When a violent crime is committed, the police may use eyewitness testimonies against defendants to prove the defendant’s involvement in a crime. An eyewitness is a bystander or victim who can give an account of an event that’s under investigation. Eyewitnesses often give detailed recollections of events that transpired before, during and after a crime. Courts rely on the memories and points of view of eyewitnesses to prove whether a defendant did, in fact, commit a crime.
It’s often assumed that the events described by eyewitnesses are accurate, however, that’s often not the case. Studies have shown that memories are often far from reliable. Here’s what you should understand:
Memory isn’t as accurate as many people believe
The brain is a complex organ responsible for basic human function, thought, emotion, motor control and, importantly, memory. People rely on their memories to recall and reflect on past events and develop a sense of personality. Memory plays an important role in people’s lives, but memories are fluid and malleable.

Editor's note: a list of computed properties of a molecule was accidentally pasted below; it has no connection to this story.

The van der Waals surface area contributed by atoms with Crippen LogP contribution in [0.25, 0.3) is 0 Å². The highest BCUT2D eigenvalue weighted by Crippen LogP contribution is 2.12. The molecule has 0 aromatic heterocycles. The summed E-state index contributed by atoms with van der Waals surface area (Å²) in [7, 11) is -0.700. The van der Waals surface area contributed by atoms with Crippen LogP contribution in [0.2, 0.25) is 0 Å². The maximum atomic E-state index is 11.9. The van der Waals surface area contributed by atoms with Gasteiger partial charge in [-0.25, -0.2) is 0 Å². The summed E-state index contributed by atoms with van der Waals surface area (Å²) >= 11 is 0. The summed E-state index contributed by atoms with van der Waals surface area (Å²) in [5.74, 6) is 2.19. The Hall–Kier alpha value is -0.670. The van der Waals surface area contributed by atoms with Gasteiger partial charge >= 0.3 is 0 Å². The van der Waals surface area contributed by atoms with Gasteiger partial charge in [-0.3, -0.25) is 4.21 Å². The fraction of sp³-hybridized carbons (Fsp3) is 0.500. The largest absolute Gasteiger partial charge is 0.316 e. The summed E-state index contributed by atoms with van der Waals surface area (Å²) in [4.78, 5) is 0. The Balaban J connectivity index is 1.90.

Studies have shown that people often can’t remember events that happened only seconds ago. People may also remember events depending on if they expected events to turn out a specific way. Furthermore, people can be convinced by others that events didn’t play out exactly how they remembered.
People often assume that memory works much like a video – all you have to do is rewind the video to get an accurate and unbiased view of events. However, memory works a lot like creating a story using a series of pictures – much of the information is fabricated to make sense of events.
During an investigation, an eyewitness may be asked to describe witnessed events. A police investigation or personal bias could lead eyewitnesses to recall events differently than how events truly evolved. As a result, defendants can suffer from charges for violent crimes they didn’t commit.